So what is it with members of Congress and land deals? Sen. Harry Reid failed to disclose what the Associated Press describes as “a $1.1 million windfall on a Las Vegas land sale” on property he hadn’t owned for three years. “The complex dealings allowed Reid to transfer ownership, legal liability and some tax consequences to Brown’s company without public knowledge, but still collect a seven-figure payoff nearly three years later,” reporters John Solomon and Kathleen Hennessey wrote. Rep. Charles Taylor, meanwhile, “owns at least 14,000 acres of prime land in western North Carolina. He’s also the local congressman. So when he steers federal dollars to his district, sometimes he helps himself, too,” John Wilkes reported in the Wall Street Journal (the story is available online here). Sen. Bob Menendez has his lease deal with nonprofit for which he’s secured federal funds, while House Speaker Dennis Hastert has his own profits from earmarks and land deals. The real estate dealings of Rep. Gary Miller and Rep. Alan Mollohan have also come under scrutiny (as noted in the Journal article).
Members of Congress file personal financial disclosure forms that are supposed to alert the public of any potential conflicts of interest a lawmaker might have. The foregoing examples suggest that the disclosures are inadequate for the purpose; that members can have substantial personal interests in government policy that are not apparent from looking at the disclosure forms, or that members can file incomplete disclosures or altogether leave out information so that that public is left unaware of a member’s business dealings. Disclosure is meant to safeguard Congress from members acting in their own interets, as the House Ethics Manual makes makes clear:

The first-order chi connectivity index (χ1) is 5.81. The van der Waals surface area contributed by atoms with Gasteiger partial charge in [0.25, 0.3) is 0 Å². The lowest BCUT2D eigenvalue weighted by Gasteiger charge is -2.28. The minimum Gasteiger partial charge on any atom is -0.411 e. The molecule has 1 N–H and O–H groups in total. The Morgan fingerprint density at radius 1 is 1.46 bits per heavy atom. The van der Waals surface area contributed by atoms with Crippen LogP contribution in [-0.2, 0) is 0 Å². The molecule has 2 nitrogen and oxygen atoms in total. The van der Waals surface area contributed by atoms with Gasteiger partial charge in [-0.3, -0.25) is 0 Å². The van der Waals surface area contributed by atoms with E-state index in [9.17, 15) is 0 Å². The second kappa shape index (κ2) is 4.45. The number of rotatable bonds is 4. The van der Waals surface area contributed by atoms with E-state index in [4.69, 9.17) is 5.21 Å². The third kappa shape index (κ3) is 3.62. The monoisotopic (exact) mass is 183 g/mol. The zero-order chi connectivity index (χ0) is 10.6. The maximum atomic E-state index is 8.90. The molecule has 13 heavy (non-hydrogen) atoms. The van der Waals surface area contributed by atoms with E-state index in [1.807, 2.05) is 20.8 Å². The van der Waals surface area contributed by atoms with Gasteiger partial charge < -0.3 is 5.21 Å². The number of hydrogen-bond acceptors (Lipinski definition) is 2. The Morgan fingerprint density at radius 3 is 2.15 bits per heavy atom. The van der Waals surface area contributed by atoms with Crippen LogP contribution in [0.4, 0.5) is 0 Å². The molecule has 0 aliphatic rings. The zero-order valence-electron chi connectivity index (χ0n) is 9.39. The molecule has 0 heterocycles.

Public disclosure is intended to provide the information necessary to allow Members’ constituencies to judge their official conduct in light of possible financial conflicts with private holdings. Review of a Member’s financial conduct occurs in the context of the political process.
In other words, if Congressman So-and-so’s financial disclosure form shows he’s lining his pockets with taxpayer money, or renting to nonprofits for which he secures earmarks, or in business with recipients of federal contracts he’s helped secure, throw the bum out of office. But if the bums obfuscate, omit or otherwise obstruct disclosure, the political process will be unable on its own to keep Congress clean.
I am by no means a policy guy, but here’s a recommendation: Why not levy a 100 percent federal tax on any profit not properly disclosed by a member of Congress. That would certainly focus their attention.